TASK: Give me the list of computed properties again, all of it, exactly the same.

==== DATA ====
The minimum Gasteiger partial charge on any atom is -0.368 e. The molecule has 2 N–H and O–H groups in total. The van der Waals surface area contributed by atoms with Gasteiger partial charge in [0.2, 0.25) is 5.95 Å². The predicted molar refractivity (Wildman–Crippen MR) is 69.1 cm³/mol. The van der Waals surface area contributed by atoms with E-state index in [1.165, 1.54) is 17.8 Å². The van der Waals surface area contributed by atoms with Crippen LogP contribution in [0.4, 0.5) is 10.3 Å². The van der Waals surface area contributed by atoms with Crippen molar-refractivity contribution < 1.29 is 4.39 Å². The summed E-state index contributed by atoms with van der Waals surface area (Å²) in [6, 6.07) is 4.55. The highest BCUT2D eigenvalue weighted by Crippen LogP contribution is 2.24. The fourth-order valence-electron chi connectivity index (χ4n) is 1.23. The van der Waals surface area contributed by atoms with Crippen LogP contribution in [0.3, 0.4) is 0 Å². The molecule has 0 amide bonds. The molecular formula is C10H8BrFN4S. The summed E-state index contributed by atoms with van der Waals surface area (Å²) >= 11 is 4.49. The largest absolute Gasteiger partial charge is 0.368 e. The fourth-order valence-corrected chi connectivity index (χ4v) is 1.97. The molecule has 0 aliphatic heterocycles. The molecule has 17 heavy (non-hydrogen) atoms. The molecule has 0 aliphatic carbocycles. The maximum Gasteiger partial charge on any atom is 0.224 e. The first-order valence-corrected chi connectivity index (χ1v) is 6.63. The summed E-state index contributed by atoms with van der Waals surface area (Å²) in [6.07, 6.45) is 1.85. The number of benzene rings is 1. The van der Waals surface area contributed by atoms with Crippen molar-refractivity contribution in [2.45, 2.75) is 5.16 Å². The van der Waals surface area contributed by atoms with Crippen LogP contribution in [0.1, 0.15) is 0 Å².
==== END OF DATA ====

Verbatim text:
The minimum Gasteiger partial charge on any atom is -0.368 e. The molecule has 2 N–H and O–H groups in total. The van der Waals surface area contributed by atoms with Gasteiger partial charge in [0.2, 0.25) is 5.95 Å². The predicted molar refractivity (Wildman–Crippen MR) is 69.1 cm³/mol. The van der Waals surface area contributed by atoms with E-state index in [1.165, 1.54) is 17.8 Å². The van der Waals surface area contributed by atoms with Crippen LogP contribution in [0.4, 0.5) is 10.3 Å². The van der Waals surface area contributed by atoms with Crippen molar-refractivity contribution < 1.29 is 4.39 Å². The summed E-state index contributed by atoms with van der Waals surface area (Å²) in [6, 6.07) is 4.55. The highest BCUT2D eigenvalue weighted by Crippen LogP contribution is 2.24. The fourth-order valence-electron chi connectivity index (χ4n) is 1.23. The van der Waals surface area contributed by atoms with Crippen LogP contribution in [0.3, 0.4) is 0 Å². The molecule has 0 amide bonds. The molecular formula is C10H8BrFN4S. The summed E-state index contributed by atoms with van der Waals surface area (Å²) >= 11 is 4.49. The largest absolute Gasteiger partial charge is 0.368 e. The fourth-order valence-corrected chi connectivity index (χ4v) is 1.97. The molecule has 0 aliphatic heterocycles. The molecule has 17 heavy (non-hydrogen) atoms. The molecule has 0 aliphatic carbocycles. The maximum Gasteiger partial charge on any atom is 0.224 e. The first-order valence-corrected chi connectivity index (χ1v) is 6.63. The summed E-state index contributed by atoms with van der Waals surface area (Å²) in [6.07, 6.45) is 1.85. The number of benzene rings is 1. The van der Waals surface area contributed by atoms with Crippen molar-refractivity contribution in [2.45, 2.75) is 5.16 Å². The van der Waals surface area contributed by atoms with Crippen LogP contribution in [0.1, 0.15) is 0 Å².